After a seven-year journey with Clementine, The Walking Dead ultimately outlived the studio that birthed it. It's been a long and winding road across four seasons, one spinoff, and at least a few controversies, but at the end of it all fans will be thrilled to find Clementine gets the conclusion she so deserves. It's at different times somber, spirited, tragic, and beautiful — familiar feelings, all of which display the series at its best one last time.
It's difficult to separate the emotionality of this series finale from the more bullet-pointed list of things it does well or poorly the way some surely hope to find in a review, but then why should anyone have or want to divide this particular game from its emotional core? The Walking Dead always presented itself as an emotional journey first and foremost, and though even this final episode joins almost every other in falling short of the heights felt and seen in the season one finale, it comes pretty damn close.
Clementine and AJ and the rest of the Academy kids are once again fighting for their lives as the episode starts, and you've surely learned by now that not everyone will make it out alive. That sort of death toll comes with the conclusion to all stories like this, be it another video game saga or a TV series from which Telltale so liberally cribbed over the years. But episode four, "Take Us Back," does exceptionally well to remember a finale is more than just a bunch of major character deaths.
The stakes are always highest in a finale.
Despite a few mishaps, the dialogue is tighter in this episode than it had been in several years. Perhaps the end of the road was freeing for the writers. No longer worried about having to build a foundation for their labyrinthine flow chart of dialogue options yet to come, now the team was able to focus in closely on these characters they had written, Clem especially, and just say goodbye. It's often nostalgic, satisfyingly takes its time, and feels authentic all the way through.
The one constant of the series has always been Clementine, and she really gets a sendoff to remember. The finale crystalizes the season's theme of innocence lost (and sometimes found) in memorable ways, even tying up some loose ends I didn't expect they cared to tie up at all. For longtime fans, it's awesome to look back on Clem's life as we saw it over the better part of a decade. In the series' seven years, sometimes dialogue was too on-the-nose, framerate stutters were present in basically every episode, and choices were sometimes too streamlined to feel impactful, but thematically you could always come away with a strong sense of what a season was saying, and that's perhaps truer here than ever before, especially as it reflects not just on the season but the entire series, virtually Clementine's entire life.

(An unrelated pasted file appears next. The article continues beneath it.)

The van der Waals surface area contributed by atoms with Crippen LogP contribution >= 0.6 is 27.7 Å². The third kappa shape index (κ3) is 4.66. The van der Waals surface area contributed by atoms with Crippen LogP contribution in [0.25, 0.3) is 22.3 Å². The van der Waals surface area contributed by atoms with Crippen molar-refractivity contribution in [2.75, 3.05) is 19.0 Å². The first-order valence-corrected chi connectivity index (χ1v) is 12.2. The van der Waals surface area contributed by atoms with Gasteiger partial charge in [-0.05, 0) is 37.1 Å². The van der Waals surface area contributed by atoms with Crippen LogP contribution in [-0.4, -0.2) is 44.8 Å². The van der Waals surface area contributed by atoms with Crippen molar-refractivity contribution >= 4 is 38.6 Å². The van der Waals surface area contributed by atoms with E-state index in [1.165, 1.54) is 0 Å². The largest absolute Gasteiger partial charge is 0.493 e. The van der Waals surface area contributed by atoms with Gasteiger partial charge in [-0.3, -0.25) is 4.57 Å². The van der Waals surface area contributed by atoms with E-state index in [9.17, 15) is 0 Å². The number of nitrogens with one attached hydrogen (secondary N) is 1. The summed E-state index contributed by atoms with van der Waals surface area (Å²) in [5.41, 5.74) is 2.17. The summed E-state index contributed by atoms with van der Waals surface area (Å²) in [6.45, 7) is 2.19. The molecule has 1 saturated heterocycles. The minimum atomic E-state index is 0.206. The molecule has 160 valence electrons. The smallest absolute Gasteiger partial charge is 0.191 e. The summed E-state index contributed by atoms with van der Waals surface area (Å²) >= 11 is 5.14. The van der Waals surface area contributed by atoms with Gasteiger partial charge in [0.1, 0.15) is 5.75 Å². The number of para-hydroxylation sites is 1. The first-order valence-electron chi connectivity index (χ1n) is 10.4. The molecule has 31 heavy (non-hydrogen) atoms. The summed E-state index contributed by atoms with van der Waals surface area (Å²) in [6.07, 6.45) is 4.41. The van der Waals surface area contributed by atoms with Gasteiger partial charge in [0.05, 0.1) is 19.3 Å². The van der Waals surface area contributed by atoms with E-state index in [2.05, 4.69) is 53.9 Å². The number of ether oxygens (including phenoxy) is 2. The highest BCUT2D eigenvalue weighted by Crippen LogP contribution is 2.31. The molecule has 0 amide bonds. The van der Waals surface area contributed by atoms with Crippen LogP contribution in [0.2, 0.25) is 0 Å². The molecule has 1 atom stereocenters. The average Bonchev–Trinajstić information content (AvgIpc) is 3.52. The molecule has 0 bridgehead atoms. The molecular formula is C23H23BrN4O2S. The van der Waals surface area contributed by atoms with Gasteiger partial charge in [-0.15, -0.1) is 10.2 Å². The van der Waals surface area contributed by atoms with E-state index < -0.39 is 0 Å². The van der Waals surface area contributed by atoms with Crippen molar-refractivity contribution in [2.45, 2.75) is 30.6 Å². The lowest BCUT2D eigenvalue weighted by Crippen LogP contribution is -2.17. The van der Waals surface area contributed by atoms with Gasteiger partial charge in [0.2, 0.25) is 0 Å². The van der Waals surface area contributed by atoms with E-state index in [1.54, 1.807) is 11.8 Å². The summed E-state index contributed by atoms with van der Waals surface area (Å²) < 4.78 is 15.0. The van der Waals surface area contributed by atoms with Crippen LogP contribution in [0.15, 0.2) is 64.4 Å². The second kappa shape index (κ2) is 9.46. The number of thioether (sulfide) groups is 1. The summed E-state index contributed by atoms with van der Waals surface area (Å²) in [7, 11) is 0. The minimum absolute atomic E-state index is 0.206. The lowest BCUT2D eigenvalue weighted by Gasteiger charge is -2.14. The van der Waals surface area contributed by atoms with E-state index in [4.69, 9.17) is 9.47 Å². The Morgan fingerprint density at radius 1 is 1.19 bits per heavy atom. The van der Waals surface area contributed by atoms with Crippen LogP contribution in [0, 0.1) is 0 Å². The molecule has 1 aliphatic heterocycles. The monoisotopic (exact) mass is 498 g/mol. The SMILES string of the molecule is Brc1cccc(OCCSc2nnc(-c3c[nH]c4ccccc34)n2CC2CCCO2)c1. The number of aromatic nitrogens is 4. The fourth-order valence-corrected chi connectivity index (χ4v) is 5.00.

As Telltale no longer exists, the silver lining is all of its developers are free to find new stories to tell, like others have before them such as those that created Firewatch or OXENFREE. There is so much heart departing from this series, and this final season feels like it was written by a studio that saw its own fate coming, and its own band of survivors were left to carry on and finish what they started together way back in 2012. Few projects in games have tried to do what The Walking Dead did, and while there were plenty of bumps on the way, for the series to end the way it does in this episode is a testament to the entire endeavor as well as the displaced creators that cared for it. Knowing how close we were to never seeing this finale just a few months ago, I feel thankful that it didn't turn out that way.
The Still Not Bitten Team says goodbye.
For the achievement hunters, note that two achievements once again require off-setting choices be made. Without getting into spoilers, I recommend copying your save file after you cross a bridge inside a cave. You'll need to play the next 30 or so minutes twice popping each related achievement after you climb a rock wall. Save your true choice for last if you want your preferred plot be told. Other than that, three collectibles are the only other things you can miss. Like the rest of this season, it's not as easy as other Telltale games, but saying it's hard would be absurd.
SummarySeven years, four seasons, 19 episodes, and one studio closure have all come down to this. Thankfully, the final episode delivers a sendoff worthy of Clementine's arduous and emotional journey. Beautiful and tragic often at once, and thematically tight, "Take Us Back" is a finale the team can be proud of as they move to whatever is next, and the fans can cherish as the story comes to its end.
The reviewer spent three hours with Clementine one last time. He gathered all the achievements. A review code was provided by the publisher.
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